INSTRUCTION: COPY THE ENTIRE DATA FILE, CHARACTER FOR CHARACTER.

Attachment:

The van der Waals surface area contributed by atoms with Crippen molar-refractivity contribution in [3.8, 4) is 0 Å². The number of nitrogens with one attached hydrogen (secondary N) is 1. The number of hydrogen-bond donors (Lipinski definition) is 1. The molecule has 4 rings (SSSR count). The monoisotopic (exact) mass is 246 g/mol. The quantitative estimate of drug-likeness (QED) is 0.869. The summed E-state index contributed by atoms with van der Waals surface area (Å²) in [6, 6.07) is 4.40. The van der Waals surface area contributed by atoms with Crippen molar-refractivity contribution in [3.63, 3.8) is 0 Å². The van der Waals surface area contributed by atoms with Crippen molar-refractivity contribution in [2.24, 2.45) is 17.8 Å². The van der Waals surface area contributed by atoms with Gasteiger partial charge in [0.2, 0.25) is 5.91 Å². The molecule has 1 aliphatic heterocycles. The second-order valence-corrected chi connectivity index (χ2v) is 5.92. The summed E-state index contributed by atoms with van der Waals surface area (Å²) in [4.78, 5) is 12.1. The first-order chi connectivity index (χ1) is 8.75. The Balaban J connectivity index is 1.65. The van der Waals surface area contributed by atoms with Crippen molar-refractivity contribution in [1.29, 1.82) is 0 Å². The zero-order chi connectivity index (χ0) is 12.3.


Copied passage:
The van der Waals surface area contributed by atoms with Crippen molar-refractivity contribution in [3.8, 4) is 0 Å². The number of nitrogens with one attached hydrogen (secondary N) is 1. The number of hydrogen-bond donors (Lipinski definition) is 1. The molecule has 4 rings (SSSR count). The monoisotopic (exact) mass is 246 g/mol. The quantitative estimate of drug-likeness (QED) is 0.869. The summed E-state index contributed by atoms with van der Waals surface area (Å²) in [6, 6.07) is 4.40. The van der Waals surface area contributed by atoms with Crippen molar-refractivity contribution in [3.63, 3.8) is 0 Å². The van der Waals surface area contributed by atoms with Crippen molar-refractivity contribution in [2.24, 2.45) is 17.8 Å². The van der Waals surface area contributed by atoms with Gasteiger partial charge in [0.2, 0.25) is 5.91 Å². The molecule has 1 aliphatic heterocycles. The second-order valence-corrected chi connectivity index (χ2v) is 5.92. The summed E-state index contributed by atoms with van der Waals surface area (Å²) in [4.78, 5) is 12.1. The first-order chi connectivity index (χ1) is 8.75. The Balaban J connectivity index is 1.65. The van der Waals surface area contributed by atoms with Crippen molar-refractivity contribution in [1.29, 1.82) is 0 Å². The zero-order chi connectivity index (χ0) is 12.3.